THERE WERE plenty of warning signs about Travis J. Reinking. He once told police that music superstar Taylor Swift was stalking him and hacking into his phone. Another time, he barged into a community pool, jumping into the water wearing a woman’s pink housecoat and challenging lifeguards to a fight. Then there was his arrest by the Secret Service for breaching White House security because he wanted to meet with the president.
Yet there he allegedly was early Sunday morning — just nine months after his White House arrest — at a Waffle House outside Nashville, in possession of an assault-style rifle that authorities say was used to kill four people and wound several others. That the AR-15 semiautomatic, along with three other guns, had once been confiscated from him by Illinois authorities who recognized the danger only compounds the failure — indeed the absurdity — of policies that make it far too easy to get guns. And that allow weapons designed for war to become everyday commodities.
“Let’s be honest,” said Nashville Mayor David Briley (D). “Some people see these weapons as having a purpose of terrorizing other people. It’s happening too much. Enough is enough.” Indeed. The same type of weapon was used at Marjory Stoneman Douglas High School, where 17 people were killed; it was used in the 2017 slaughter of 25 worshipers at a rural Texas church; it was part of the arsenal used by the Las Vegas gunman who killed 58, and the shooter who killed 49 at an Orlando nightclub.These are not weapons needed for self- defense or hunting. They are designed to kill as many people as quickly and efficiently as possible.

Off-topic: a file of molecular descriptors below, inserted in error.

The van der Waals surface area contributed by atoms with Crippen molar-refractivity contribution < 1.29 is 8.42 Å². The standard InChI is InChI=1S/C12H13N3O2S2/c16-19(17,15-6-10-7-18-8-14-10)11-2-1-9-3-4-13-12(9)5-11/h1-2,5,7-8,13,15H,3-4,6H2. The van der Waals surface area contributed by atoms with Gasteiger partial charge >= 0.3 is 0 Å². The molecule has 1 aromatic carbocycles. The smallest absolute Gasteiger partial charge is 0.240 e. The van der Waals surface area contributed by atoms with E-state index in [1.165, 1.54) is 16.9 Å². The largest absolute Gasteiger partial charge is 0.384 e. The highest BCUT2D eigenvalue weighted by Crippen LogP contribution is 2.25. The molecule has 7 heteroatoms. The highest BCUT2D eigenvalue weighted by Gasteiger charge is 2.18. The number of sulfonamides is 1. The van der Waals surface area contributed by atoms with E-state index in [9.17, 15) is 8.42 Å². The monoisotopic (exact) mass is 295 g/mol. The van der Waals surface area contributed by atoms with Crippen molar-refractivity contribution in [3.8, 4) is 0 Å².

That they are easy to acquire is made obvious by the ease and speed with which Mr. Reinking managed to get his guns back. Illinois authorities transferred ownership of the rifle and other weapons to Mr. Reinking’s father. They said they did so because the father had a legal claim and promised to keep them away from his son. Clearly the father has some soul-searching to do. But it is ludicrous that law and process would not give law enforcement more authority to keep guns out of the hands of people who pose a danger. There is no law in Tennessee, where Mr. Reinking moved from Illinois, that would have barred him from owning guns.
Better yet: Voters should elect a Congress that will undertake comprehensive gun law reform. Reinstating the federal ban on assault weapons is a must. So, too, is restricting magazine capacity. That the shooter at the Waffle House apparently stopped to reload gave a quick-thinking patron, James Shaw Jr., the chance to disarm him, thus saving countless lives. In a few months, Americans will have a chance to vote for candidates for Congress who support constitutional limits on weapons of war, and against candidates who remain complicit in letting peaceable Waffle House patrons be terrorized by them.
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